“We need to cut through the fake news, with evidence-based, easy to understand health advice for patients such as that provided by Public Health England,” she
should feel equipped and confident to challenge any spurious claims they might encounter so that they can make sensible, informed decisions about the long-term health and wellbeing of their children.”
spectre of British doctor Andrew Wakefield, drummed out of the British medical profession for his 1998 paper that made a link between MMR and autism, still looms large over the modern day vaccine info-wars.
Twenty years on, he has rehabilitated his reputation in the US to such an extent that he is in a relationship with supermodel, Elle Macpherson, and has amassed avowed supporters who
fervently believe his (professionally) debunked claims.
Anna Merlan, a US-based journalist and author of a forthcoming book, Republic of Lies, on the
rise of conspiracy theorists in America, has interviewed Wakefield, shadowed him giving talks on a cruise ship and attended a sell-out screening of his documentary, Vaxxed,
in New York.
“He is very charismatic and feeds into long-standing suspicions [in the US],” she says. Whenever asked about his exile from Britain, she says he is “able to skilfully talk about it as a vendetta against him by a medical establishment who felt he was getting too close to the truth”.
In April of this year, Facebook agreed to ban advertisements with anti-vaccination content while Instagram has announced it will also introduce controls.
[The above are excerpts from an article in The Telegraph, 27 March 2019.]
WHY SOME INFECTIOUS DISEASES ARE ON THE RISE WORLDWIDE
WANING IMMUNITY IS NOW A SCIENTIFIC FACT FOR WHOOPING COUGH, MEASLES, MUMPS
Dr Muiris Houston
The Irish Times, 28 April 2019.
Among children who get all doses of DTaP vaccine on schedule, effectiveness is very high within the year following the final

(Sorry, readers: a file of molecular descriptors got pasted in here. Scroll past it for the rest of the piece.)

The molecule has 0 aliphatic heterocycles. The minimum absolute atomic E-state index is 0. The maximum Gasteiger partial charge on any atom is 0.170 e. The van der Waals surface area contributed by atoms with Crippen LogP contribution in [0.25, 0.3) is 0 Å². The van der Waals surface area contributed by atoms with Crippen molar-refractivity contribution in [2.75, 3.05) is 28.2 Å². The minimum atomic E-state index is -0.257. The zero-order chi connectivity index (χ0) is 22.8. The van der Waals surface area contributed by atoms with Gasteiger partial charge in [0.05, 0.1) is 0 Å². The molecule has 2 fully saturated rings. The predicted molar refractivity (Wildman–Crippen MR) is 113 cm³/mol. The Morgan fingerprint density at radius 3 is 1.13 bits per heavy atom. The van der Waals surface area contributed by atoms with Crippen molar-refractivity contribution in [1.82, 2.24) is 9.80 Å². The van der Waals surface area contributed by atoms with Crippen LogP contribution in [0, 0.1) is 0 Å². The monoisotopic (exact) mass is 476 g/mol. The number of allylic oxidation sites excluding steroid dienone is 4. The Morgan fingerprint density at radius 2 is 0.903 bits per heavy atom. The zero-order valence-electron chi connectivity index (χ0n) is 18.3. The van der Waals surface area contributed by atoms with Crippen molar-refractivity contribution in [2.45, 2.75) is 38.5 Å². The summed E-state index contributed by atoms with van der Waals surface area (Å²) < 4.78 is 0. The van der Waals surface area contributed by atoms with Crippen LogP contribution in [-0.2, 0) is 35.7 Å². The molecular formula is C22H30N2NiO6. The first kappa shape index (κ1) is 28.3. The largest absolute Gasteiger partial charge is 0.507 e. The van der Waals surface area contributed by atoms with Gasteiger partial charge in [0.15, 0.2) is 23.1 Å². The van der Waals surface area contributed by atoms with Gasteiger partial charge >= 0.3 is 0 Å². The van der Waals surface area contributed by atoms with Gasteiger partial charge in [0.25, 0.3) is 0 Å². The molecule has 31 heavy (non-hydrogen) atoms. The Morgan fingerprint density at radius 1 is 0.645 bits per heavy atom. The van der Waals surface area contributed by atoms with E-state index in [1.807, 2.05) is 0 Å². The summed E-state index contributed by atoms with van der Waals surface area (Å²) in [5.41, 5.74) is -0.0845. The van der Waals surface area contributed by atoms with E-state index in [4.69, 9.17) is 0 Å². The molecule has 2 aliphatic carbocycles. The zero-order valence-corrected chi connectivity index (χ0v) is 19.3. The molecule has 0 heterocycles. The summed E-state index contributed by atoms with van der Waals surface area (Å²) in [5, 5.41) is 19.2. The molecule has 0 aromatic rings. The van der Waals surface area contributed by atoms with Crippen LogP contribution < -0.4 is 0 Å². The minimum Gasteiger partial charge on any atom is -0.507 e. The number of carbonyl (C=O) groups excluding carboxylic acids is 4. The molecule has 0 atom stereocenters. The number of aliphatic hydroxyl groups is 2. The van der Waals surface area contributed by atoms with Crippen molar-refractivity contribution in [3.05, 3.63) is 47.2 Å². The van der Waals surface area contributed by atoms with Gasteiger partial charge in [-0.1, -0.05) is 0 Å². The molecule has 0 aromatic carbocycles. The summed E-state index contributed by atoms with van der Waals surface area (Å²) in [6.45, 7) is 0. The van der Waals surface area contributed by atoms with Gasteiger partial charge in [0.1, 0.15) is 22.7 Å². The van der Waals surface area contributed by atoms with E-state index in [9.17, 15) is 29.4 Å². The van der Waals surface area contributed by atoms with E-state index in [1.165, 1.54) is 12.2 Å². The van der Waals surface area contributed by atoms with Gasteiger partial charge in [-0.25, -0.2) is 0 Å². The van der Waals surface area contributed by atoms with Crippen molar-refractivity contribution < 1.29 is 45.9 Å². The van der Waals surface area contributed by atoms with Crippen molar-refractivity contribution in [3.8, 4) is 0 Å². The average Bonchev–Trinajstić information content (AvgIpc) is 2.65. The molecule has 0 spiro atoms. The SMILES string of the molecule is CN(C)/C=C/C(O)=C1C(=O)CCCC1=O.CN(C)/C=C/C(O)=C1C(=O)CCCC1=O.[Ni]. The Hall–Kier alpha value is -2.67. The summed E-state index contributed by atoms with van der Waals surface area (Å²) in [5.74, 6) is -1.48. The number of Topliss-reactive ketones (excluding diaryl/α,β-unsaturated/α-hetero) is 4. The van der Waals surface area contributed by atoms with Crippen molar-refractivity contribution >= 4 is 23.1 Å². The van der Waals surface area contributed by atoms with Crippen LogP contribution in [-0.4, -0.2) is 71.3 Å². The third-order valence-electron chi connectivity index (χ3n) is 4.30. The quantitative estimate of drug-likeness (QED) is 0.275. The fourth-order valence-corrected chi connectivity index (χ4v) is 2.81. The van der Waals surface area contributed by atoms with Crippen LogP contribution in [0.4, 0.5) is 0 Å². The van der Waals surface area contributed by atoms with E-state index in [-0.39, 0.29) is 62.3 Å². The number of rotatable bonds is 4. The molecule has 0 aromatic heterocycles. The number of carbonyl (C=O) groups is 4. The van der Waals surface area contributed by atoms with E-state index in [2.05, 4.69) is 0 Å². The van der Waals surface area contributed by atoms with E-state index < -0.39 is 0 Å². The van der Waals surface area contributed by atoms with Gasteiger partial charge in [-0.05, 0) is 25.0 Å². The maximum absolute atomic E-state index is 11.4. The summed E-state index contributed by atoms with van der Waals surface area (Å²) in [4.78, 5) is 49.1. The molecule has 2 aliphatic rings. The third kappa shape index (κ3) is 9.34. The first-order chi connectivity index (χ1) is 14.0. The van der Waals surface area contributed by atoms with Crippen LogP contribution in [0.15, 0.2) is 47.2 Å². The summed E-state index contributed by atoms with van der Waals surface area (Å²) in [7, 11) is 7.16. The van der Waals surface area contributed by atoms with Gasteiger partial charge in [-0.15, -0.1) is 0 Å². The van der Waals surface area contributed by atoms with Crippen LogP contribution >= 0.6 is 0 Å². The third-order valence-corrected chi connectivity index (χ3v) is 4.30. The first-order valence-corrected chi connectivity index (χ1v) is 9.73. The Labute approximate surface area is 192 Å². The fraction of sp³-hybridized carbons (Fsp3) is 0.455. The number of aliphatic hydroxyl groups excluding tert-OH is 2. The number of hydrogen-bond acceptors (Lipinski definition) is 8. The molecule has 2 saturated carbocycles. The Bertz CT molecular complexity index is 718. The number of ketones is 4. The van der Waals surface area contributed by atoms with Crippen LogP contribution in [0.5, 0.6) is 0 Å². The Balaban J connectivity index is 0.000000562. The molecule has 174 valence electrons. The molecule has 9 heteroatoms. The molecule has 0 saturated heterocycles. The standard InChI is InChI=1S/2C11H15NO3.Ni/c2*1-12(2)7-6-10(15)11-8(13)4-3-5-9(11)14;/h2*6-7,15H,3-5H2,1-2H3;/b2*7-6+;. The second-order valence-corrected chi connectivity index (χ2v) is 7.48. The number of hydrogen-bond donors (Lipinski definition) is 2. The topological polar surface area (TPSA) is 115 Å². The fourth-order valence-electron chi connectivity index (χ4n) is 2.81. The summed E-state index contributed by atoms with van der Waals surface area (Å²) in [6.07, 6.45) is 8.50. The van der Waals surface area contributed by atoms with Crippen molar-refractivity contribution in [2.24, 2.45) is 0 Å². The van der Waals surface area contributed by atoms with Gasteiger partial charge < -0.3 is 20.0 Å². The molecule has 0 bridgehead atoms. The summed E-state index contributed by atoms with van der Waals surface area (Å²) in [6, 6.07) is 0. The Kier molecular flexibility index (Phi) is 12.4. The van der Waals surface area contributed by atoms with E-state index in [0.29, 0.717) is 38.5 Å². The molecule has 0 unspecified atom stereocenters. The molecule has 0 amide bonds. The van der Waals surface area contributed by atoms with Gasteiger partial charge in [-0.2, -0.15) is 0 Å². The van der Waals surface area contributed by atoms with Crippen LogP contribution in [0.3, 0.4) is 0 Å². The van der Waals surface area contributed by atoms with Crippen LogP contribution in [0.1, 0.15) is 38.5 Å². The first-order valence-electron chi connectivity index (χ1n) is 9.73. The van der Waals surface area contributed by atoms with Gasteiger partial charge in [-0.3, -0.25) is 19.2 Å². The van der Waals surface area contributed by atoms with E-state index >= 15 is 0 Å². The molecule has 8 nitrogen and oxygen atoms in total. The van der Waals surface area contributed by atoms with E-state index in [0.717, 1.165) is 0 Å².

dose – at least nine out of 10 children are fully protected.
Despite having effective vaccines, infectious diseases such as mumps, measles and whooping cough are on the rise
globally. And while false news about vaccine safety – leading to vaccine hesitancy – has undoubtedly played a part, are there other reasons for this unwelcome trend?
The latest figures from the World Health Organisation suggest
there have been a 300 per cent increase in the number of measles cases worldwide in the first three months of 2019.
It noted that many
countries are in the midst of sizeable measles outbreaks, with all regions of the world experiencing sustained rises in cases. Coming on top of sequential increases in measles cases in the previous two years, it is clear
we have a problem with a potentially fatal infectious disease, that – until relatively recently – we thought could be eradicated.
SLOWER TO VACCINATE CHILDREN
Uptake of MMR vaccine in several wealthy areas slides, according to official figures.
Tuesday 27 August 2019, The Irish Times.
Parents in some of the wealthiest parts of the State (Ireland) have been slowest to
have their children vaccinated, unpublished figures show. Uptake of the MMR (measles, mumps, rubella) vaccine among infants in South-east Dublin, Dún
Laoghaire, South County Dublin and east Wicklow was 87 per cent in the first three months of this year, compared with 95 per cent in the Mayo,
Galway and Roscommon area.
The Health Service Executive data, to be communicated
to Community Health Organisation (CHO) areas this month (August 2019), show the lowest uptake of the vaccine between January and
March was in the eastern region of CHO 6, making it most vulnerable to an outbreak of measles or mumps.
The western region of CHO 2 had the highest uptake of the vaccine in the first quarter.
As children and adolescents return to schools and colleges this week the HSE is urging parents to check their children’s